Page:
A few other New World tidbits include the Pennsylvania Dutch who saw the Black walnut as an indicator of good soils, assuming that limestone was rich where Black walnut grew, and would choose land with healthy stands of Walnut. Some also say that Walnuts fruit best when beaten. This may be due to the fact that using sticks to knock Walnuts out of the tree was once the main method of harvest. Black walnut was abundant then, and used for rougher applications such as split rail fences and railroad ties.
The upper Great Lakes region provides archeological evidence of Walnut consumption dating back to 2000 B.C.E. in North America. The people of the First Nation’s in Appalachia used Black walnut for a variety of things. The hulls were used to dye hides, baskets and other materials, while the nutritious nuts were eaten in a variety of ways, and the leaves, bark and hulls used for medicine. They also tapped the trees, much like maple, for their sap. Some tribes introduced the Black Walnut as an edible food to the colonists who arrived in droves, among many other important wild food plants. They also reportedly used the hulls and their potent juglone to stun fish in dammed creeks.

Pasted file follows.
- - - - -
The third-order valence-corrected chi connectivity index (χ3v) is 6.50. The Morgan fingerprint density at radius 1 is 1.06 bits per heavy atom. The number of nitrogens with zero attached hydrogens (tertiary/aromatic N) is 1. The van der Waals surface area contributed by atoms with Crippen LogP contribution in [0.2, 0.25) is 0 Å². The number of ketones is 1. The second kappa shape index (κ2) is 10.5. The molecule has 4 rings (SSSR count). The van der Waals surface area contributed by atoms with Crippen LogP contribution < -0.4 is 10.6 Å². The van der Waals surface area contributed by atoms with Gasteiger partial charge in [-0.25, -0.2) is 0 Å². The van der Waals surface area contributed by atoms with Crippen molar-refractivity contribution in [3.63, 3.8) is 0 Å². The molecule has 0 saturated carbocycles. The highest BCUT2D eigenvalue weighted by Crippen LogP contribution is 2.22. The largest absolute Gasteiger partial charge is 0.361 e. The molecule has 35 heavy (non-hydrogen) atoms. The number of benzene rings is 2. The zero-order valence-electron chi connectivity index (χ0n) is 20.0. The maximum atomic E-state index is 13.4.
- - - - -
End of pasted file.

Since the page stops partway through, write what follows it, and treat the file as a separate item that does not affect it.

The Black walnut is known today as a valuable timber tree and its wood is much revered. It has traditionally been used to make furniture, cabinets, flooring and other useful interior applications, as well as gunstocks because of it does not twist after seasoning. It is excellent, and some say the best, for turning bowls for these same reasons. It also finishes very nicely and can be stained and glued easily.
The wood was also used, among other hardwoods like cherry, to make mountain dulcimers and other musical instruments. It is also excellent for sculpture and fine detail work. Black walnut was largely used in colonial times for these applications, but as mahogany gained popularity, the walnut was cut, and therefore planted out, less and less, and the Black walnut stands grew slim.
What can I make with it?
Practical: Beautiful bowls, spoons, utensils, cutting boards, gunstocks, furniture, knife hilts, boxes and pretty much everything else you can think of in fine woodworking.
Magical: Wands, stangs, and walking sticks aligned with fertility of mind and body, for love magics, for work on the poison path, for blasting rods and/or general purpose wooden magical working tools. Bowls for holding shadow materials or dark working ingredients, or those things aligned with Jupiter.
Here are two recipes from Madame Grieve for using Black Walnuts:
To preserve green Walnuts in Syrup